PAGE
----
WA Paper: Strip Medical Marijuana Bill Of Onerous Amendments


Graphic: Spokane Spokesman-Review

‚ÄčA major newspaper in Washington state has called for legislators, currently trying to revamp and clarify the state’s medical marijuana law, to drop onerous amendments which threaten to torpedo what started out as a good piece of legislation.

“The present bill does a thorough job of establishing a system for the legal production and distribution of marijuana, but heavy-handed amendments were added in the Senate before that body passed it,” editorialized the Spokane Spokesman-Review.
“The amended bill would not allow medical marijuana to become a commercial enterprise, unlike other drugs,” the Spokesman-Review wrote. “Nor could it be advertised as other drugs are. In addition, individual communities could choose to outlaw dispensaries.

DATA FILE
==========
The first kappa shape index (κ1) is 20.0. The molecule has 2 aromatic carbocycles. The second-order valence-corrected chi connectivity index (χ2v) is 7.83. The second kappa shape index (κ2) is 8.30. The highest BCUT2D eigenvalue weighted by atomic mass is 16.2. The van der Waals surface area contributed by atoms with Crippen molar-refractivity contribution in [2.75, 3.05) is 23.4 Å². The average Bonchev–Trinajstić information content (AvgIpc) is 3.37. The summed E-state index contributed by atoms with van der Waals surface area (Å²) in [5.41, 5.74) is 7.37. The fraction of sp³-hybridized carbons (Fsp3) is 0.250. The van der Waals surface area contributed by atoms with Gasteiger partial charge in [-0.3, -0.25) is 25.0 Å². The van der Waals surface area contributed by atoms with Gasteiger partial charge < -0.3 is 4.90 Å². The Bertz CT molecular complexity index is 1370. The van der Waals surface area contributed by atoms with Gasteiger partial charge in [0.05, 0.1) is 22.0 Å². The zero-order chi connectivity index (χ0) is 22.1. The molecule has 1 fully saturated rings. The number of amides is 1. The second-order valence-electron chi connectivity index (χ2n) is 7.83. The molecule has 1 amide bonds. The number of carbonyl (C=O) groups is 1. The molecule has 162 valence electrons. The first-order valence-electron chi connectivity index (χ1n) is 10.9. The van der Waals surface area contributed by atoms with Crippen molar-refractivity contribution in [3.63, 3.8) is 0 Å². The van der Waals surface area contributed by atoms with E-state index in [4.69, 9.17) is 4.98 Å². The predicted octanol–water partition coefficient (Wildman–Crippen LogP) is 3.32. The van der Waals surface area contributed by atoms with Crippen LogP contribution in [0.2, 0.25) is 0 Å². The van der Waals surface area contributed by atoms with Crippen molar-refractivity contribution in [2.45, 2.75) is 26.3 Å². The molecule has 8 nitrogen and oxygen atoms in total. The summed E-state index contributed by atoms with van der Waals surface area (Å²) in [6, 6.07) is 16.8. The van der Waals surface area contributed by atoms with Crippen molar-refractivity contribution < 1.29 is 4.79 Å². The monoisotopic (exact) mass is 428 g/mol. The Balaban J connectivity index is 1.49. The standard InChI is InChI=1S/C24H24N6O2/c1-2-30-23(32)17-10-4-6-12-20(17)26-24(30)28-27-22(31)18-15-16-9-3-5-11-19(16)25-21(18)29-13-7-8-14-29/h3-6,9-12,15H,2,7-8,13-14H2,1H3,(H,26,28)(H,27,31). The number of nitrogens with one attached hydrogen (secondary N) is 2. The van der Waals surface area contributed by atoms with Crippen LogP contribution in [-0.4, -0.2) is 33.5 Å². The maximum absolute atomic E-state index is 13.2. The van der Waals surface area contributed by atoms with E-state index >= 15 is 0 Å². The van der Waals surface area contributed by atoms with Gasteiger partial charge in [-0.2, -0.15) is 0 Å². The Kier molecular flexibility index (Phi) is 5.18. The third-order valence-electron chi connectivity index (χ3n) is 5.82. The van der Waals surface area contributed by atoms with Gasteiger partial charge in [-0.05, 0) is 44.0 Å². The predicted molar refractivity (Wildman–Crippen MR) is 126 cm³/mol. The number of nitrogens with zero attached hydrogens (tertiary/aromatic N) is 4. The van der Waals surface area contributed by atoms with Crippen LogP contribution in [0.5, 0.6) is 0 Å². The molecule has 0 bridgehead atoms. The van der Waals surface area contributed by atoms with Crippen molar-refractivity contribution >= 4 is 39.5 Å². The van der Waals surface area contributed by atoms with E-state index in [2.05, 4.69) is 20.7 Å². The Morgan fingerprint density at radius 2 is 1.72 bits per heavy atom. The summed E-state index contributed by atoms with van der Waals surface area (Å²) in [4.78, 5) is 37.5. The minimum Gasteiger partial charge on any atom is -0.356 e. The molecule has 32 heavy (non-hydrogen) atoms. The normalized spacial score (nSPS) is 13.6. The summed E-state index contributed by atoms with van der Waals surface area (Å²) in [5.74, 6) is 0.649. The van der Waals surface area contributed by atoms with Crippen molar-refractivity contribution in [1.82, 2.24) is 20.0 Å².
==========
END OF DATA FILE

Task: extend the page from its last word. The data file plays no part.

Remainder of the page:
“The bill should put patients first by not erecting barriers that make it more difficult to legally obtain marijuana,” the paper wrote. “The House should strip the bill of these excessive limitations.”
The original intent of SB 5073, introduced by state Sen. Jeanne Kohl-Welles, was to formally legalize dispensaries (which were neither specifically allowed nor banned in the original 1998 measure legalizing medical marijuana which was approved by voters) and to provide arrest protection for patients, who now only have an “affirmative defense” once they’re arrested and hauled into court.
Three main problems with the bill, according to Seattle-based patient advocacy group Cannabis Defense Coalition, are as follows:
1. The bill should provide real arrest protection — now, not later.  This bill provides arrest protection only to patients in a government database — which is years away from completion. 
2. The bill should not attack doctors. The bill, as amended, places chilling restrictions on health care professionals who authorized the medical use of cannabis.
3. The bill should not outlaw collective growing. Under current law, patients can grow together. The bill should not limit collective grows to three patients.